Fire on Dark Water

Fire on Dark Water Book Cover

(New York: Berkley Trade, 2011)
ISBN-10  0425241041
ISBN-13  978-0425241042
Price: $15.00
Publication Date: June 7, 2011

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“What fates impose, that men must needs abide;
It boots not to resist both wind and tide”

William Shakespeare

From the author:

This tale is recounted by an English gypsy called Lola Blaise, who knows that Captain Edward Teach is a buccaneer when she marries him but has no idea she is about to become the thirteenth wife of the infamous Blackbeard, nor does she realize the unconscionable deeds she will have to perform to avoid the fate of her tragic predecessors.

Fire on Dark Water is set in the Eighteenth Century’s ‘Golden Age of Piracy’. Lola takes us on an epic journey from her early Romany childhood, to loss of innocence in the slums of London, a horrific voyage on a white slave ship, indentured servitude on a Charleston rice plantation, life in a brothel on the ‘Pirate Republic’ of New Providence, and ultimately aboard the Queen Anne’s Revenge (Blackbeard’s flagship), as she interacts with real characters in factual situations.

Fate entwines Lola’s destiny with that of Anne Bonny, ‘Calico Jack’ Rackham, James Bonny, Blackbeard and crew – to name but a few – and as Captain Charles Johnson claims in The General History of the Robberies & Murders of the Most Notorious Pirates (1724) the “odd incidents of their rambling lives are such, that some may be tempted to think the whole story no better than a novel or romance, but . . . it is supported by many thousand witnesses,” confirming my own extensive research that the truth about these men and women is even stranger than the surrounding fiction.

Tales of daring pirates continue to capture the popular imagination and feminists have looked to Anne Bonny and Mary Reed as historic examples of tough, proactive heroines. But carried away by such romanticism we often lose sight of the fact that most buccaneers were greedy, bloodthirsty killers with addictive or pathological natures. Whereas previous books tend to sanitize their lifestyles my account is a gritty, violent, realistic portrayal of the lascivious, often manic events, acted out by dangerous drunk individuals with little left to lose. This is not a tale for the faint of heart!

From the book:

January 5, 1719

The severed head bobbed afore the mast of the pirate sloop like a grisly lantern exactly as rumor predicted. But the black eyes now only flickered intermittently when glazed by shafts of sunlight, and the septic snarl was set against further cursing. The trophy – tied by its long gory mane to the bowsprit – twisted on air like licking vipers, conjuring life where it had long since ceased to writhe. Shock had frozen the face in a roar of defiance and confusion lay trapped in the hazy whites of his eyes. A swollen tongue protruded from the black matted beard while the nose, still screwed up for battle, lay lost in the purpling wax of decaying flesh. The decapitated prize twirled ceremoniously in proof – a public deterrent for fellow buccaneers to witness.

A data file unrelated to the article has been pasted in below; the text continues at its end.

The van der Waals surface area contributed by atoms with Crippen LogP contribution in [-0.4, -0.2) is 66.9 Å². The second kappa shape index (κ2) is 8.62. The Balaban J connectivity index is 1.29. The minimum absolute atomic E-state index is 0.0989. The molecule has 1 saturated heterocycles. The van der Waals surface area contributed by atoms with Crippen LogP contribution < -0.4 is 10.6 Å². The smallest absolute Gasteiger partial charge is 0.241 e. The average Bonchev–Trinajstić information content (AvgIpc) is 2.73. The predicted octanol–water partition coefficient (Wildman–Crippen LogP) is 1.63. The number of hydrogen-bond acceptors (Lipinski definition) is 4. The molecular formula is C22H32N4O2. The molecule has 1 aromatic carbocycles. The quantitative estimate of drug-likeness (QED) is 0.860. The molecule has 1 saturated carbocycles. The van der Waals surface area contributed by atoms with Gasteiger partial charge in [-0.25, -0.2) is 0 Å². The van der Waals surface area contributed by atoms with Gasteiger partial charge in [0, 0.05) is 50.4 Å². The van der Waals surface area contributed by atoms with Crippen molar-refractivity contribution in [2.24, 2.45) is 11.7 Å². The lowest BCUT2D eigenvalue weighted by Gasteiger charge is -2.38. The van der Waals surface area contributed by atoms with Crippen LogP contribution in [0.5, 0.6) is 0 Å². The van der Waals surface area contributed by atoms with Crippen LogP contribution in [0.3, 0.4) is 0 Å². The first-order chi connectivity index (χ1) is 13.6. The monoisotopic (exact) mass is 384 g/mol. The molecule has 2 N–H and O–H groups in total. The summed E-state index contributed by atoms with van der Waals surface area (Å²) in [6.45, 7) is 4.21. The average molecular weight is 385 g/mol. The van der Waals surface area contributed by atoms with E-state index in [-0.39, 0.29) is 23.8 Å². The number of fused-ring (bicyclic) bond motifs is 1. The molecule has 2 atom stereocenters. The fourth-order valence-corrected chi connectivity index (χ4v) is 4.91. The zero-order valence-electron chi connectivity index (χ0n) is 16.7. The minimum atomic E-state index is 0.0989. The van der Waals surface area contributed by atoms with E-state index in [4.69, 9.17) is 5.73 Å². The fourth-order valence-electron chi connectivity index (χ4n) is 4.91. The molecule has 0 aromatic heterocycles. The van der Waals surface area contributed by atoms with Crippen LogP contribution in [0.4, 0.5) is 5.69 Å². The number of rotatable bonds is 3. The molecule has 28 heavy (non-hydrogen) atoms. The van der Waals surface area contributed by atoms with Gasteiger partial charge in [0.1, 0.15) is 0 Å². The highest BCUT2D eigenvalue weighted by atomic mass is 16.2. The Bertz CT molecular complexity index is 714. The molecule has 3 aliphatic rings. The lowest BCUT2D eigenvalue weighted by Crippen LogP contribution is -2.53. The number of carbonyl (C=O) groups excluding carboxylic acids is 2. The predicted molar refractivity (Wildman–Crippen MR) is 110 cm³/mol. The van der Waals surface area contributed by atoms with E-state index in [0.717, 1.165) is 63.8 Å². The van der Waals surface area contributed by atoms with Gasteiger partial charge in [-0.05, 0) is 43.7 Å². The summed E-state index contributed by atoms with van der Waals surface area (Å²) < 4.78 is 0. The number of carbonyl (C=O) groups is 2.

When the townsfolk of Hampton heard the news they swarmed to the north shore of the river like a flush of vengeful ducks, huffing and squawking to waddle ahead of the press, anxious for confirmation and to claim their brag in history. Is it him? I ran too – eager to know if the law had finally vanquished the Terror of the Seas. I jostled my way toward the front of the mob, and the impact of that spinning skull knotted the breath in the base of my throat. I could scarcely believe in the prize hung before me – The infamous Blackbeard is dead!

Now I know some folks may contend that I am far too enamored of these sea-villains, having recently completed an account of The Life and Strange Surprising Adventures of Robinson Crusoe. But the moment I gazed at the dead captain’s eye-pits I felt a compelling urge to begin a new book, although possibly under some pseudonym this time. I have a notion to write a general history of the most notorious pirates so that their brave and terrible deeds may not fade unrecorded – an idea that came to me as I scanned the crowd surrounding Governor Spotswood and noticed him conferring with some common gypsy wench.

Thinking it strange that the most esteemed gentleman in the colony would be holding court with such a lowly creature, I immediately enquired of a by-stander as to who this young slattern might be? I judged she was not yet of age, but even under the youth and grime I could tell she was some gamy thing – all lithe legs and wide moist eyes. Well, consider my surprise when someone whispered she was Blackbeard’s doxy. And then imagine my utter disbelief when I learned that she was the one who had betrayed him!

It is my deepest desire to interview this trollop – for whom better to give me an insight into the outlaw’s secret kingdom? But as soon as she had identified the dangling head, she scurried into the crowd and was lost to sight. I have just heard rumor that she may be headed for one of the Carribee Islands – which is where I will begin my search as soon as I have the resources. Whatever it takes, I must find this wench. For I believe that my entire future enterprise depends upon it . . . .

Daniel Defoe

From the Readers:

“The author’s grasp of setting and period is well supported by research. Lola feels quite believable, and although she isn’t your typical virtuous heroine, she shines in comparison to the rogues who surround her. This is a unique and appealing debut”

Kathryn Johnson, Historical Novels Review (Issue 57, August 2011)

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